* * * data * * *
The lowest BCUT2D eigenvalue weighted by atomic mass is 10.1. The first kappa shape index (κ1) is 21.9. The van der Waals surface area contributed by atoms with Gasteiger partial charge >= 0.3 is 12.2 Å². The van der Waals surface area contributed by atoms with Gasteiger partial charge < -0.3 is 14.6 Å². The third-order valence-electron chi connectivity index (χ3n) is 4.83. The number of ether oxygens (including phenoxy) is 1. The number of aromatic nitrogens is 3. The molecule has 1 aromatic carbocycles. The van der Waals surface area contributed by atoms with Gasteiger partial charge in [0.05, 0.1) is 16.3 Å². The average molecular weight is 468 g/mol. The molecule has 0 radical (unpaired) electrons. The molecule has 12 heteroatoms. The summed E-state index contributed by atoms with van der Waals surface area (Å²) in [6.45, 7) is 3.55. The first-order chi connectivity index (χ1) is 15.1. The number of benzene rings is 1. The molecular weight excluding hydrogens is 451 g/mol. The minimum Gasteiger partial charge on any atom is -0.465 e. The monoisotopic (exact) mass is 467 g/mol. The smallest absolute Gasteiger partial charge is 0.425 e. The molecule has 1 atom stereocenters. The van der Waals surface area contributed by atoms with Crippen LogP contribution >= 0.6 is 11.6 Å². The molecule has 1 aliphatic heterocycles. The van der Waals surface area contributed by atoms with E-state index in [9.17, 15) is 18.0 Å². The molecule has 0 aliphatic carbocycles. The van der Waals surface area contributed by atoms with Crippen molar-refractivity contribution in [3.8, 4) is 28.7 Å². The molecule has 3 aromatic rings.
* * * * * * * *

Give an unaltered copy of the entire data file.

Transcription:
The lowest BCUT2D eigenvalue weighted by atomic mass is 10.1. The first kappa shape index (κ1) is 21.9. The van der Waals surface area contributed by atoms with Gasteiger partial charge >= 0.3 is 12.2 Å². The van der Waals surface area contributed by atoms with Gasteiger partial charge < -0.3 is 14.6 Å². The third-order valence-electron chi connectivity index (χ3n) is 4.83. The number of ether oxygens (including phenoxy) is 1. The number of aromatic nitrogens is 3. The molecule has 1 aromatic carbocycles. The van der Waals surface area contributed by atoms with Gasteiger partial charge in [0.05, 0.1) is 16.3 Å². The average molecular weight is 468 g/mol. The molecule has 0 radical (unpaired) electrons. The molecule has 12 heteroatoms. The summed E-state index contributed by atoms with van der Waals surface area (Å²) in [6.45, 7) is 3.55. The first-order chi connectivity index (χ1) is 15.1. The number of benzene rings is 1. The molecular weight excluding hydrogens is 451 g/mol. The minimum Gasteiger partial charge on any atom is -0.465 e. The monoisotopic (exact) mass is 467 g/mol. The smallest absolute Gasteiger partial charge is 0.425 e. The molecule has 1 atom stereocenters. The van der Waals surface area contributed by atoms with Crippen LogP contribution >= 0.6 is 11.6 Å². The molecule has 1 aliphatic heterocycles. The van der Waals surface area contributed by atoms with E-state index in [9.17, 15) is 18.0 Å². The molecule has 0 aliphatic carbocycles. The van der Waals surface area contributed by atoms with Crippen molar-refractivity contribution in [3.8, 4) is 28.7 Å². The molecule has 3 aromatic rings.